A rudderless mystery that aims to reinvent Boys Own treasure-hunt yarns for modern tastes, “The Nautical Chart’s” leaking plotline struggles to keep the pic afloat. Despite go-for-it perfs from reliable Spanish vets Carmelo Gomez and Aitana Sanchez-Gijon and top production values — particularly Javier Aguirresarobe’s lavish lensing — pic is plodding fare that moves predictably from set piece to set piece but lacks dramatic undertow. Like last year’s biggest Spanish hit “Alatriste,” “Chart” is based on work by popular writer Arturo Perez-Reverte and home B.O. has accordingly been fine. But, pic looks unlikely to dock at many offshore harbors.
Tanger Soto (Sanchez-Gijon) outbids Italian crook Nino Palermo (Enrico Lo Verso) and Argentinean Kiskoros (Gonzalo Cunill) for a valuable 18th century maritime atlas at a Barcelona auction. Afterward, unemployed sailor Coy (Gomez) steps in when he sees Palermo threatening Tanger, and ends up following Tanger to the Madrid naval museum where she works.
When Coy spots an error on the atlas map, Tanger reveals she bought the document because she believes it might lead her to a brigantine that sunk off Spain’s southern coast.
Tanger offers Coy a job helping her locate the ship, and Coy agrees, having fallen for Tanger hook, line and sinker. The duo takes off with Palermo and Kiskoros trailing them.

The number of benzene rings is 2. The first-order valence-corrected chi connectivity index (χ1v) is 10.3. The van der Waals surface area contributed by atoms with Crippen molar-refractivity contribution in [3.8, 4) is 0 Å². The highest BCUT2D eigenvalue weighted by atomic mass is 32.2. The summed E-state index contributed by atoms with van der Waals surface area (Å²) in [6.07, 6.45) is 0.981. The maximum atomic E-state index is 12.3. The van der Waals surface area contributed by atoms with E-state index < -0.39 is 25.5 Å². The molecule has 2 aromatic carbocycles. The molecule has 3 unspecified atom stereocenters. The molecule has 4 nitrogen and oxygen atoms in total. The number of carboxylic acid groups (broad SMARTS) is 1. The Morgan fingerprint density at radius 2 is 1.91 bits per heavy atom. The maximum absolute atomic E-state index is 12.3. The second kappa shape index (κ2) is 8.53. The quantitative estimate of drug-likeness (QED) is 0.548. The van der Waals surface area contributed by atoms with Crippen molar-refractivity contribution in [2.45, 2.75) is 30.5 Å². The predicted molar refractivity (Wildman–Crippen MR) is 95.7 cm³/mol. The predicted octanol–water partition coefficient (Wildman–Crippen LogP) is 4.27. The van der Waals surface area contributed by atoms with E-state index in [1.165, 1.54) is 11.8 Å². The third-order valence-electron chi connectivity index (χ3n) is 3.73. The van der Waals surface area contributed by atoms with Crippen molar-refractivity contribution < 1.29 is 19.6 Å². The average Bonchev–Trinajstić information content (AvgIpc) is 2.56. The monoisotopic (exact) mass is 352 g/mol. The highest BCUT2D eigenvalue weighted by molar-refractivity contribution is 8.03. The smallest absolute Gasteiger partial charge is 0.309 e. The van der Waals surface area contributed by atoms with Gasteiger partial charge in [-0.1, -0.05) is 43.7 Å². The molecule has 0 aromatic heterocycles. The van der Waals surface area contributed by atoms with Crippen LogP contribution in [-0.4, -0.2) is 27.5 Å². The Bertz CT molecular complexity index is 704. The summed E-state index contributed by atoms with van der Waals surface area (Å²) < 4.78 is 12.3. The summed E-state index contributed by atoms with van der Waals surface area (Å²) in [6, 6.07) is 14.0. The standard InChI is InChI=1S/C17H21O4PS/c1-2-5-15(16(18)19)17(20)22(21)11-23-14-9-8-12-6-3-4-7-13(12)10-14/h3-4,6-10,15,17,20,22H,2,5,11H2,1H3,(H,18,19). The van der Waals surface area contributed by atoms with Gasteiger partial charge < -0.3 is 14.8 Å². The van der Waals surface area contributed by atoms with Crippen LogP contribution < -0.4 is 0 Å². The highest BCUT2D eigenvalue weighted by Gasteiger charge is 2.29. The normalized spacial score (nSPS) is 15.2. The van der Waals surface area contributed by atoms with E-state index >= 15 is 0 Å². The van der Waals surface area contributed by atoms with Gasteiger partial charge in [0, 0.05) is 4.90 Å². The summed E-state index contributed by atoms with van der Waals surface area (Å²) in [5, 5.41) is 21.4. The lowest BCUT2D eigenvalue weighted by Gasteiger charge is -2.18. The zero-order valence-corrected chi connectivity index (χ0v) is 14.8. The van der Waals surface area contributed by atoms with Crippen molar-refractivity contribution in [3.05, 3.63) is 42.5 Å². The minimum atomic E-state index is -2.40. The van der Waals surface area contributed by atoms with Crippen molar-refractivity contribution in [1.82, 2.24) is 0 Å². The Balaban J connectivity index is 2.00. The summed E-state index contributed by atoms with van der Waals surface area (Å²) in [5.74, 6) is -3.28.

With the aid of an old buddy of Coy’s (Javier Garcia Gallego), they search for the ship, which Palermo tells Coy contains a treasure of emeralds.
Another revelation, well into pic’s second half, renders the previous 30 minutes implausible: Someone in Tanger’s position would never have made the kind of error that the plot depends upon at this point.
Although the lead thesps inject life into the basically cardboard roles, Sanchez-Gijon lacks the air of danger that would have made her femme fatale convincing.
Lensing takes good advantage of the striking coastline and seascapes of southern Spain and includes swooping aerial shots as well as some impressive underwater footage. Much time is dedicated to an entirely superfluous voiceover from Coy.